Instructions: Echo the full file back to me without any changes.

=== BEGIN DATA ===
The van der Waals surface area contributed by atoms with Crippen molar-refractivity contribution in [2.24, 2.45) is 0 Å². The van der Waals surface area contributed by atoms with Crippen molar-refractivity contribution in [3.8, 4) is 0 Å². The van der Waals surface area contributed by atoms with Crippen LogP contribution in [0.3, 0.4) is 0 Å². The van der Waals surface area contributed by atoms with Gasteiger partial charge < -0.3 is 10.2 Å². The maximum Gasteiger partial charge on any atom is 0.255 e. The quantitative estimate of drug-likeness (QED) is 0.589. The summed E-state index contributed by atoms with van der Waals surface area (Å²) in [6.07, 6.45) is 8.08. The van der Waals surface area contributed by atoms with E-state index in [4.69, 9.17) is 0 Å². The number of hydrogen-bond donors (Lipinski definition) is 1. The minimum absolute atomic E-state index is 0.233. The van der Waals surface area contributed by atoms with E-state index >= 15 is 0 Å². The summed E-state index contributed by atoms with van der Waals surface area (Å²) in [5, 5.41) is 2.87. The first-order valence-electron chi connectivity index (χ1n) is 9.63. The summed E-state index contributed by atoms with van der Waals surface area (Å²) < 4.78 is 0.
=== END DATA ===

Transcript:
The van der Waals surface area contributed by atoms with Crippen molar-refractivity contribution in [2.24, 2.45) is 0 Å². The van der Waals surface area contributed by atoms with Crippen molar-refractivity contribution in [3.8, 4) is 0 Å². The van der Waals surface area contributed by atoms with Crippen LogP contribution in [0.3, 0.4) is 0 Å². The van der Waals surface area contributed by atoms with Gasteiger partial charge < -0.3 is 10.2 Å². The maximum Gasteiger partial charge on any atom is 0.255 e. The quantitative estimate of drug-likeness (QED) is 0.589. The summed E-state index contributed by atoms with van der Waals surface area (Å²) in [6.07, 6.45) is 8.08. The van der Waals surface area contributed by atoms with E-state index in [4.69, 9.17) is 0 Å². The number of hydrogen-bond donors (Lipinski definition) is 1. The minimum absolute atomic E-state index is 0.233. The van der Waals surface area contributed by atoms with E-state index >= 15 is 0 Å². The summed E-state index contributed by atoms with van der Waals surface area (Å²) in [5, 5.41) is 2.87. The first-order valence-electron chi connectivity index (χ1n) is 9.63. The summed E-state index contributed by atoms with van der Waals surface area (Å²) < 4.78 is 0.